The Biggest Job Interview Mistake
You naturally go to interviews with the intent on establishing that your needs will be met, like those considerations about pay, benefits, etc. These questions are perfectly reasonable. But, ask those questions too soon, and you tell the interviewer that your personal needs are more important to you than the job’s deliverables. That’s not a good message to send…
- Don’t just regurgitate what’s on your resume, dive deeper into it and explain what you’ve done. Weave your experience into a story that takes the interviewer on a journey as you explain how your experience will translate to the position you’re applying for.
- Show your future employer what you will specifically contribute that someone else can’t. This is your time to shine so don’t hold back. A word of caution – avoid these two phrases: ‘I’m the best in the field.’ and ‘You won’t find anyone who’s as dedicated as I am!’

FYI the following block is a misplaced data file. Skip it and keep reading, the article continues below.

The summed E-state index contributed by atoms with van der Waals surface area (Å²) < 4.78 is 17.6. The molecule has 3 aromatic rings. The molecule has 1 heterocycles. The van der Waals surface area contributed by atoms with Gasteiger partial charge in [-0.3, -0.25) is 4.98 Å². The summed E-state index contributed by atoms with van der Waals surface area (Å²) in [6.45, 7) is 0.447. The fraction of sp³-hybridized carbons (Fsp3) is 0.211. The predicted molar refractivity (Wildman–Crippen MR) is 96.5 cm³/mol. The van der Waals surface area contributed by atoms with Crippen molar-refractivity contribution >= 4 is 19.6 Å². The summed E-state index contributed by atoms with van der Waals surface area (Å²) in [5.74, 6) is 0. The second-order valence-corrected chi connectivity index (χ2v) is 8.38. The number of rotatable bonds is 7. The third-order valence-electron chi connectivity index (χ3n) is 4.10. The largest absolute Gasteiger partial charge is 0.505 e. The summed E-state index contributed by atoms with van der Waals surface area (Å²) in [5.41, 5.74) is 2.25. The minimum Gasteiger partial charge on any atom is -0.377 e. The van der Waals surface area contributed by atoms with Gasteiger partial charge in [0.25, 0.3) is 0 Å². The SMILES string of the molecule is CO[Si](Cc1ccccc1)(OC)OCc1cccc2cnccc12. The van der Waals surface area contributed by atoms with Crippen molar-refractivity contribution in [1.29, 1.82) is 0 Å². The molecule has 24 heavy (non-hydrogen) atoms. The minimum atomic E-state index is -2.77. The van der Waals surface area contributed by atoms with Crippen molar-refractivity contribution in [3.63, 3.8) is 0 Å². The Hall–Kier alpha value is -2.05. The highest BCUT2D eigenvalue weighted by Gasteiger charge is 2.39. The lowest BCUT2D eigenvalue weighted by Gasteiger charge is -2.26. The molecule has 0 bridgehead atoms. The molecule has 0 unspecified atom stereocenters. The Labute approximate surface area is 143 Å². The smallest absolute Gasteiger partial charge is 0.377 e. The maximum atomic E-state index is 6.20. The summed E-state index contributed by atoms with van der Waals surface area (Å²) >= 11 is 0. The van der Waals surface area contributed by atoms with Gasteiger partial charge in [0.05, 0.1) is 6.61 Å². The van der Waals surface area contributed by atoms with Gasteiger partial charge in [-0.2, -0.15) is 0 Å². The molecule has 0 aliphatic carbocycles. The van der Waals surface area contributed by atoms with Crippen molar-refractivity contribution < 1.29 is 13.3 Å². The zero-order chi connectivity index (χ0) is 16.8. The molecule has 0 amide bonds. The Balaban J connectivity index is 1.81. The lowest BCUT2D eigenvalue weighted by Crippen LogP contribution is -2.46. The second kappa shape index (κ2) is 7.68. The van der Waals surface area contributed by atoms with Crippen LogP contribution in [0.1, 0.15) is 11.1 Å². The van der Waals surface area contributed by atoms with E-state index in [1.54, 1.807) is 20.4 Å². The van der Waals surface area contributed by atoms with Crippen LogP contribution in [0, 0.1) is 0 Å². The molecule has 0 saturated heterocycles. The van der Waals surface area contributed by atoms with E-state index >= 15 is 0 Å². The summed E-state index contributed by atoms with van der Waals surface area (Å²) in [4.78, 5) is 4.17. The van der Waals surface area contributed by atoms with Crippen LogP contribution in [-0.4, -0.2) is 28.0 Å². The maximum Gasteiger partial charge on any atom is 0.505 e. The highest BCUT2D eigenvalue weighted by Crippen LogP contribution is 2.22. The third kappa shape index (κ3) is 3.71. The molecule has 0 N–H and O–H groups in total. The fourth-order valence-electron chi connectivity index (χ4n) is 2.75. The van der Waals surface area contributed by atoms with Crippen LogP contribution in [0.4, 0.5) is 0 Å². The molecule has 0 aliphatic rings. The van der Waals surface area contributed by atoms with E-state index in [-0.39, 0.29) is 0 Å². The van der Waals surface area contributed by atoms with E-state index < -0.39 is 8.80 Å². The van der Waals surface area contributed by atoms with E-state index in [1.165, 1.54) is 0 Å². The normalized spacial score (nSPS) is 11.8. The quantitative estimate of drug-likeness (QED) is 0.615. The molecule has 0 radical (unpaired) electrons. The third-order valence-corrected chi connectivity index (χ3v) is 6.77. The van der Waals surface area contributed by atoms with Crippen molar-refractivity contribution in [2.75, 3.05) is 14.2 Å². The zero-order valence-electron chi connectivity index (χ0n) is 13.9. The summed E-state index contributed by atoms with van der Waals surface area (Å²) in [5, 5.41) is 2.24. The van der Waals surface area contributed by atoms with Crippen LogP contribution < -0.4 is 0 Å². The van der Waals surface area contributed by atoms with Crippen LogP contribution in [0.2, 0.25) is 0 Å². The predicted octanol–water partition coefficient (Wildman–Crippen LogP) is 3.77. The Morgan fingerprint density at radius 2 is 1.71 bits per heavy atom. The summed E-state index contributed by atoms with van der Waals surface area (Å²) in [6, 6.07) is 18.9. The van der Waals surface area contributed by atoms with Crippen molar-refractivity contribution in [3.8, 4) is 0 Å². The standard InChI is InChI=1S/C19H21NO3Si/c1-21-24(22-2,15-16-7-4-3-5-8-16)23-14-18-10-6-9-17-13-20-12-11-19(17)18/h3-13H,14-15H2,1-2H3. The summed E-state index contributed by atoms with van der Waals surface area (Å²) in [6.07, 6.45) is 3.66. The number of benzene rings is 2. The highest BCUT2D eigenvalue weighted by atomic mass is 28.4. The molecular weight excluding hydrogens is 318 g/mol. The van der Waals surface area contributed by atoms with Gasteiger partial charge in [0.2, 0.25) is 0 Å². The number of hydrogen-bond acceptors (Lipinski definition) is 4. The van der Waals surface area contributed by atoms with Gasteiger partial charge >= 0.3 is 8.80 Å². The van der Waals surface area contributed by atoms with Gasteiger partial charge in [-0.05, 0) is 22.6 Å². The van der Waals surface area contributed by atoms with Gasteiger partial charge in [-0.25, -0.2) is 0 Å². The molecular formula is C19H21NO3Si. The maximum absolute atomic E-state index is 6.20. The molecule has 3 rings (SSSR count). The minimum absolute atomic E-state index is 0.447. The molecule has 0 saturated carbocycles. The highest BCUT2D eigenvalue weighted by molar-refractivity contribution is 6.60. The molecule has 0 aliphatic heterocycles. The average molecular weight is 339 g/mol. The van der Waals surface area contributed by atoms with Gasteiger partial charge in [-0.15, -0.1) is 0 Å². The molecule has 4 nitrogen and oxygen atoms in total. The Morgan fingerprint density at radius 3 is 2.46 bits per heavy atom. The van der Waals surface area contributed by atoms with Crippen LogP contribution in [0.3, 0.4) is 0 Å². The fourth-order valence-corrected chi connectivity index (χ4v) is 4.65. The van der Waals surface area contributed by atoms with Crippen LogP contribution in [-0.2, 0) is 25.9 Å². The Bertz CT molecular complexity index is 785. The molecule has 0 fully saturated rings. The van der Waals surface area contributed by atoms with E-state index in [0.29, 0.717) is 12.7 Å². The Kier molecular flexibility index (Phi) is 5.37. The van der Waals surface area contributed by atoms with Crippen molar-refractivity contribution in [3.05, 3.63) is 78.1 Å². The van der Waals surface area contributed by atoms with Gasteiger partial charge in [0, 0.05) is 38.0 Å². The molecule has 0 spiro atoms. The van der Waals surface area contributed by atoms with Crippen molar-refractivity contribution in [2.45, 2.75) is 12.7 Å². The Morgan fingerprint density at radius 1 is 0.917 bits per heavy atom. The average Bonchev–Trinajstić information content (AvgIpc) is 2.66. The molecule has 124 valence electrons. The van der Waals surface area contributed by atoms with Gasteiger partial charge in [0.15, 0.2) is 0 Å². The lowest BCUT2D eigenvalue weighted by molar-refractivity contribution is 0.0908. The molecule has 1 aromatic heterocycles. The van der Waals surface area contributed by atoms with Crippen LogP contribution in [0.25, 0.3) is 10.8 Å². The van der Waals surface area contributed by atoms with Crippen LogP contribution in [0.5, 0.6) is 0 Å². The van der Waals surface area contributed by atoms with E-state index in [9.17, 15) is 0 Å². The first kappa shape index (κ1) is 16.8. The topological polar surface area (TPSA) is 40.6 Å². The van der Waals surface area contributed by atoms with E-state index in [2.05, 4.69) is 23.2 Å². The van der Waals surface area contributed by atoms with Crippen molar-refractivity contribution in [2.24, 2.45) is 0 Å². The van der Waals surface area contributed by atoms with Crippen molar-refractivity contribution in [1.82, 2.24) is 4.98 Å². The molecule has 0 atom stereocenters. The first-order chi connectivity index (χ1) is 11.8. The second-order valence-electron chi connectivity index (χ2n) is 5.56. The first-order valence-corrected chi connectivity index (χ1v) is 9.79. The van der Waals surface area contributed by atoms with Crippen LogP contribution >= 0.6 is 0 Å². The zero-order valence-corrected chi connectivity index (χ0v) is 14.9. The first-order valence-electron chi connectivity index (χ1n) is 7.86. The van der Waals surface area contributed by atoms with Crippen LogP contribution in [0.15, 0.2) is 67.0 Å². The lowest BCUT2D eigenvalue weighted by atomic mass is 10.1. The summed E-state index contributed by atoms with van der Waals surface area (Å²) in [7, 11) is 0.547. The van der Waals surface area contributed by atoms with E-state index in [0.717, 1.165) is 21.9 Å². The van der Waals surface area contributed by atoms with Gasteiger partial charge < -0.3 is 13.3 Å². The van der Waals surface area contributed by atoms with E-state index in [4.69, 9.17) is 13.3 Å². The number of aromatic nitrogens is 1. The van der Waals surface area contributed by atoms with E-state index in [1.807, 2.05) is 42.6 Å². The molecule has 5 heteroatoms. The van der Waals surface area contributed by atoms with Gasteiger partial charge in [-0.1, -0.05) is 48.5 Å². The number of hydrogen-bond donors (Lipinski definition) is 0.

- Demonstrate that you’re a team player and that you’re willing to learn. Talk about a time you worked collaboratively on a project when you’re describing a current responsibility to demonstrate that you’re a team player.
- Show respect to everyone. You could be the most qualified candidate, but if you treat people poorly you’re not going to get the job
- Have a two-way conversation with the interviewer. A job interview tends to be a one-sided examination of skills. However, you can turn any interview into a two-way conversation by asking the right questions like common interest, long term goal of the organization and create a massive impact on your ability to win job offers.
- Time your questions well. Timing your questions is very important because once a hiring manager has decided to offer you the job, s/he is eager to close the search and get back to work. At this point, your questions and needs will be met with serious answers and greater flexibility..